Affordable Technology Goes Back to the Future

Written By Robert Scott The theory goes, that out of the organic compounds

on Earth, all life as we know it came to be. Fast forward a few billion years, and we have a school bus that con- tinues to evolve, with a focus now on the impact of emerging technologies. The menu of offerings seems to increase every day, and as we try to make those deci- sions, we often ask, why? Why do we need a particular technology or advanced

feature? What is it going to do for us as we operate our fleet day after day? What’s driving us toward one decision or another? Are we simply doing it because everyone else is, or because it is really needed? If budget was not an issue, we would likely try every

advancement out there, but that is not the case. We have to take a practical approach and consider what is best for us. An argument can be made for most products and ser- vices you will consider. But the actual task is to prioritize, based on what you can afford and which approach best advances the principals of your operating philosophy. Fortunately, many technologies come with a positive

ROI. As a result, when you work through the options, bringing forward new initiatives that will indeed reduce costs may be the path of least resistance come budget time. If you think your route plan can be improved by using new computer-aided tools, understanding potential savings will get you one step closer to budget approval.

Examining results from other school districts can give

you real data to back-up your case at budget time. Check with your neighbors and ask vendors for evidence of positive budget impact. Our focus continues to be safety and cost effectiveness.

Many technologies positively impact safety, and we’ll continue to strive for a perfect record. Better planning, live real-time tracking, video, and student tracking, can all positively impact safety. So, in a sense, we cannot afford to be constantly missing these opportunities.

Getting educated on the ROI of such technology is a

good start to building the budget case. A better route plan and a good idle-tracking plan can help pay for the technologies that are used. By reducing the amount of time to deal with disputes between operators and par- ents because good video and audio are on-board, means that more staff time will be available to deal with other important matters, thus leading to even more savings. Improved technology also offers more data to analyze

when looking for better operational efficiency. But this in itself can be a problem. You have to now find addi- tional staff time for such activities, then be trained to efficiently interpret the data. Partnerships with vendors who not only sell you a tech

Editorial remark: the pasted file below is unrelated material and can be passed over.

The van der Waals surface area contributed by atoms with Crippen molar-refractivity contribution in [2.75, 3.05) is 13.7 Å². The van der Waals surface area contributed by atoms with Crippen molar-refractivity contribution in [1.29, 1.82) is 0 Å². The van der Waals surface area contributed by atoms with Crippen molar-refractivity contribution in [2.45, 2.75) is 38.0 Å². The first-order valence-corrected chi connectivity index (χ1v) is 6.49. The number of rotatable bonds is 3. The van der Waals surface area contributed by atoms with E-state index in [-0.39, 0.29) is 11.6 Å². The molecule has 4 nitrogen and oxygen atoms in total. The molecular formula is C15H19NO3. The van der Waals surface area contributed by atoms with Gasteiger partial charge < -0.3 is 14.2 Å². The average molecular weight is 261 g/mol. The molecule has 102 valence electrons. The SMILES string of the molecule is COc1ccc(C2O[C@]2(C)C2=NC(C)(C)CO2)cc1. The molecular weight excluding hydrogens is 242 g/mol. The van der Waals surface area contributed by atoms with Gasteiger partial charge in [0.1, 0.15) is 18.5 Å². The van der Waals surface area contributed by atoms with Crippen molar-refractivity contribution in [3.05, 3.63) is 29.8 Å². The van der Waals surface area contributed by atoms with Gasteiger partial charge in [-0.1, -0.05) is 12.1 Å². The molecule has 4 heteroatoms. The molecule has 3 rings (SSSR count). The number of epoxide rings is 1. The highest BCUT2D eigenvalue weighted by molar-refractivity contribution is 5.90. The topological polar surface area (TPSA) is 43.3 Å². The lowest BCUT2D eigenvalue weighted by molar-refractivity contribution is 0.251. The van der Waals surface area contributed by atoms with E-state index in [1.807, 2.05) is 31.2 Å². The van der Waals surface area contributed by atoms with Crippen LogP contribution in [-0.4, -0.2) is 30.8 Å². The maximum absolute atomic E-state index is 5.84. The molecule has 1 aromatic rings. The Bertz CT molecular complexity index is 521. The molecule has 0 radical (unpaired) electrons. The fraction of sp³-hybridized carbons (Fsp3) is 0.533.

solution, but who will also stand with you through the analysis, is something to look for when making decisions. So, instead of purchasing from a vendor, consider seek- ing out a partner. A business that will help you advance technologically, while concurrently helping you move forward, will ensure the new technology will work for you day after day, instead of the other way around. A lot of options, along with little time and budget, means we have to develop a road map for the budget decision makers to believe that they can use technology cost effectively to maintain and improve the ultimate goal—transporting children safely. Look for opportunities to be educated. As suppliers, we want you to see the value there, and

help you sell the business proposition. As in every day life, technology moves the evolutionary wheel faster for school busing. In retrospect, we see that some of those early com- pounds back at the beginning of life got left behind and did not find the right partner. My advice? Don’t get left behind. Now is the time to help those around you make decisions that advance your agenda toward the modern high-tech operation. ●

Robert Scott has been involved in the school bus industry for 40 years. Beginning as a transportation director, he has worked as a school bus contractor, consultant, systems design analyst and business builder. Scott recently left 247 Security, a company he helped found, to become CEO of Viafy (formerly Ubicabus). Viafy partners with school districts and contractors to provide school bus-specific vehicle tracking, route planning and associated technologies. Scott can be reached at

50 School Transportation News • MAY 2019

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